New law enforcement guidelines on warning shots won't change Tucson area policies

Updated: Mar. 29, 2017 at 6:40 PM MST
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TUCSON, AZ (Tucson News Now) - Police firing warning shots-we see them in the movies. In real life not so much.

A new idea to reduce the number of police shootings in the country is sparking debate.

A group of eleven national law enforcement organizations says "use of force" policy should include warning shots.

The International Association of Chiefs of Police, along with the other law enforcement groups, came out with new guidance on "use of force."

After stating that "warning shots are inherently dangerous," it basically allows for warning shots under very strict guidelines, including only when "the use of deadly force is justified."

National Consensus Policy on Use of Force by Tucson News Now on Scribd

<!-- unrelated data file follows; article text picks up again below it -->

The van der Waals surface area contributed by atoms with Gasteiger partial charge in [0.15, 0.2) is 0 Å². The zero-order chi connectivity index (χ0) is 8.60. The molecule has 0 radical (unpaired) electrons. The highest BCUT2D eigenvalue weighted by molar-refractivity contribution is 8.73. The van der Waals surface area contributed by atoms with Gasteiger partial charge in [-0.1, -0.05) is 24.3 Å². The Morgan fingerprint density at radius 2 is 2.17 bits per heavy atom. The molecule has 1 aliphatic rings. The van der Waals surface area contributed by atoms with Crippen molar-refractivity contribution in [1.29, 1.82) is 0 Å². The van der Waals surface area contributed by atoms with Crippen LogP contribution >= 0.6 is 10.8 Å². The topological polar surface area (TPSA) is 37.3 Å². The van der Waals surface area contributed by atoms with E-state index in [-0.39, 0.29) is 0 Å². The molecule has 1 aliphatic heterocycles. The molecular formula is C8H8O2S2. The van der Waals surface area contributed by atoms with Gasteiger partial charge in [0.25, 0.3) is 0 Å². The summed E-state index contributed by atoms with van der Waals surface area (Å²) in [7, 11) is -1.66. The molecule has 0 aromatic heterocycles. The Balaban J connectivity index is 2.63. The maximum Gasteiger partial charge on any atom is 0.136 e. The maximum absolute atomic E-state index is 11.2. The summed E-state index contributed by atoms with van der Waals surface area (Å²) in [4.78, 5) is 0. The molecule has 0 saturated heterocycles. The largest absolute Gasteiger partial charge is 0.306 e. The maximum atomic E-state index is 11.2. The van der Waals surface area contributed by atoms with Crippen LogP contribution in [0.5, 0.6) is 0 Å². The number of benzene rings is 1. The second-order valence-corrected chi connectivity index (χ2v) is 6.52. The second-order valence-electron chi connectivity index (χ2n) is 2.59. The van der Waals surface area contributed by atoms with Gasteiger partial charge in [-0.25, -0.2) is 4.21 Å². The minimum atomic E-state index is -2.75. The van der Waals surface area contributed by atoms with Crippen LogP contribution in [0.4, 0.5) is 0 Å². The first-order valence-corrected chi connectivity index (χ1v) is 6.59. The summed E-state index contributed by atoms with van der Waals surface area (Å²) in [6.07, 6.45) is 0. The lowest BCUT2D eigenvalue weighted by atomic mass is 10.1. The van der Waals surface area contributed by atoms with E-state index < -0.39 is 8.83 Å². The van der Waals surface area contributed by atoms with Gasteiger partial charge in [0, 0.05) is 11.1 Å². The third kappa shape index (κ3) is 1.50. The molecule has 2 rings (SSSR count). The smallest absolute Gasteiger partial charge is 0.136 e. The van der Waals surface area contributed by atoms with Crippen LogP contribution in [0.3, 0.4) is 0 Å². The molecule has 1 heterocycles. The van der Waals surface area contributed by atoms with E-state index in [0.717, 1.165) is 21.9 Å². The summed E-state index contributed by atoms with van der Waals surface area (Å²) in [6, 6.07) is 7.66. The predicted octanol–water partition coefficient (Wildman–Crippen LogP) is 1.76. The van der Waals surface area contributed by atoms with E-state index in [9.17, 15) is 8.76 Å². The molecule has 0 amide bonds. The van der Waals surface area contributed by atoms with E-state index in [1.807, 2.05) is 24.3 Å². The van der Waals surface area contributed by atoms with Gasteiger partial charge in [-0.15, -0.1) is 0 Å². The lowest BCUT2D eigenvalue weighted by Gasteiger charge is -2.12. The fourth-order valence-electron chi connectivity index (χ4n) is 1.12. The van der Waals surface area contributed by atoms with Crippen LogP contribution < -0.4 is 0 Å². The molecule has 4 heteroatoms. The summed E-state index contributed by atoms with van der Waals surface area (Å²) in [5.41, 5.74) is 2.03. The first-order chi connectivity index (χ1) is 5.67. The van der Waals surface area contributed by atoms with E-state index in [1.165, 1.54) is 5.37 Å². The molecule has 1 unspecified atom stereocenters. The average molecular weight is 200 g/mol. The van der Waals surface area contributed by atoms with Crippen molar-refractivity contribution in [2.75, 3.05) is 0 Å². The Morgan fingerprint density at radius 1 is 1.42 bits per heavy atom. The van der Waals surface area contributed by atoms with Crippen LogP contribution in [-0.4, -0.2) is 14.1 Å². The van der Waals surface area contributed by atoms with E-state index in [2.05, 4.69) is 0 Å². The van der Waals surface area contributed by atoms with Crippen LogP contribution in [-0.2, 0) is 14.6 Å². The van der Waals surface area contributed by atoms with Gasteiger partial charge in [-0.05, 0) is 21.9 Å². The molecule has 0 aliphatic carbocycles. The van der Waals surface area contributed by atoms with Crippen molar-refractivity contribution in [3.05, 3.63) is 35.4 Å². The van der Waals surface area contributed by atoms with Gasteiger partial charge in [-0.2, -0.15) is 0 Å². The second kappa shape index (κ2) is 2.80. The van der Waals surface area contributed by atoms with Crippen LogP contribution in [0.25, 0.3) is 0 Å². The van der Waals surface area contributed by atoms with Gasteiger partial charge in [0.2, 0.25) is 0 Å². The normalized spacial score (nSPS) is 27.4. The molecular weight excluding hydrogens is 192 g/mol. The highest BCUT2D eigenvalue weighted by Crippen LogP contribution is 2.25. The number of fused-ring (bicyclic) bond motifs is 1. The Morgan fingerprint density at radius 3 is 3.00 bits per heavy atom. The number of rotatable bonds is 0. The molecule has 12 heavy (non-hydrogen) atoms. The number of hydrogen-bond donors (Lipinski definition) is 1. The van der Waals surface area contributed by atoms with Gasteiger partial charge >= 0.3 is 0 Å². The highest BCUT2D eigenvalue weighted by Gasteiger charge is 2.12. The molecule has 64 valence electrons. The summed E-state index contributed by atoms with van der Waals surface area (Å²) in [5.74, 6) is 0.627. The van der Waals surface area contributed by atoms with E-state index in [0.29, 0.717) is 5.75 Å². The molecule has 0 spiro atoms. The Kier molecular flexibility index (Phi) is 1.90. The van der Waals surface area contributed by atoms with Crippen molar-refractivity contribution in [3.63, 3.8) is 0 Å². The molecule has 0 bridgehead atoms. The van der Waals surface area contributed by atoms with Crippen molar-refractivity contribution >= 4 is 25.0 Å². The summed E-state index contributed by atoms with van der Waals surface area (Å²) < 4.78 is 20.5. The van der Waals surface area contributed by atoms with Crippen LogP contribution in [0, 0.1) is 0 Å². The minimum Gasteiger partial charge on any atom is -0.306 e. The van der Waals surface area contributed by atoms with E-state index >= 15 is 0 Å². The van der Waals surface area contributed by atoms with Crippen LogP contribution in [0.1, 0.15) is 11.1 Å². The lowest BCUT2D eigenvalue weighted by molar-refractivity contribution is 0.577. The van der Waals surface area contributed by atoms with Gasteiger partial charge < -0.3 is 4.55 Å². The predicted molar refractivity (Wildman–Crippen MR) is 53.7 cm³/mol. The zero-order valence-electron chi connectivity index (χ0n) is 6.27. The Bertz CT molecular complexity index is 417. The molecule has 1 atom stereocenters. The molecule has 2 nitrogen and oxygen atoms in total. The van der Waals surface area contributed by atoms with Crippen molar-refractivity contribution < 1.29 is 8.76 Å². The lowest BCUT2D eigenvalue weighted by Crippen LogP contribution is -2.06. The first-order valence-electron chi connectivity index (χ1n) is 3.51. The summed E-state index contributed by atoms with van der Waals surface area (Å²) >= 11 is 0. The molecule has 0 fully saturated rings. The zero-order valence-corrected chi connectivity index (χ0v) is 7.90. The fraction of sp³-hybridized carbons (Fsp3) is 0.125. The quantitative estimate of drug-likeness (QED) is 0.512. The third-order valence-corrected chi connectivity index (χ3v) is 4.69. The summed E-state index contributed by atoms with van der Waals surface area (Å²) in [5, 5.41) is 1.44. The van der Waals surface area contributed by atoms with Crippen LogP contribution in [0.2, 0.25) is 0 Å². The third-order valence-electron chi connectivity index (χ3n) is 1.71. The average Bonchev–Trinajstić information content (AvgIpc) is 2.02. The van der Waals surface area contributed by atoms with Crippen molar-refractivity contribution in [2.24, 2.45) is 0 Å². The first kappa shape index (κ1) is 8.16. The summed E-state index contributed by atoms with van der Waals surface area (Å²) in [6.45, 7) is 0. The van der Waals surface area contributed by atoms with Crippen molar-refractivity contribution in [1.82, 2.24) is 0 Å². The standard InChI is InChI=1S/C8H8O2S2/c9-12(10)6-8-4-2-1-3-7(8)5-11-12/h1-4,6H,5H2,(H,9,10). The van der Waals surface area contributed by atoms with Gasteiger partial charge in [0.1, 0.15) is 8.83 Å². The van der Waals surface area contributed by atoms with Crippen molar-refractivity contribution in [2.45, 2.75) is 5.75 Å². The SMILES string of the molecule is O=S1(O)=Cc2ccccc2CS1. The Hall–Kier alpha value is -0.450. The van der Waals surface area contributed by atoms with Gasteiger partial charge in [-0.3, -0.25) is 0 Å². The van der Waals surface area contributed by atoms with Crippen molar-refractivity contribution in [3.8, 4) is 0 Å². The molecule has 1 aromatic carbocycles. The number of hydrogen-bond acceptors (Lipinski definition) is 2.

The idea of warning shots got a reaction out of Tucson Police Chief Chris Magnus Wednesday.

Chief Magnus reacted on Twitter saying the idea of allowing police to fire warning shot is "backwards thinking and super dangerous."

TPD policy states "officers shall not discharge a weapon as a warning shot."

The Pima County Sheriff's Department allows a warning shot but only in the most narrow and restricted situations.

Sheriff Mark Napier said warning shots are inherently dangerous, but an officer must do what's necessary to protect life.

Napier likened it an incident in Marana in 2015 when a police officer rammed an armed suspect with his patrol car.

"Generally speaking, you would think that hitting someone with your car would be out of policy, but we know in Marana a couple of years ago that was used as a tactic and (Marana Police) Chief (Terry) Rozema correctly identified that as a good tactic in that case, but it had a very limited application," Napier said.

"I agree with Chief Magnus that--and our policy is exceptionally limited only to those instances where deadly force would be otherwise authorized--so I share his concern with allowing these as a matter of normal police tactics is probably not a good idea at all," said Pima County Sheriff Mark Napier.

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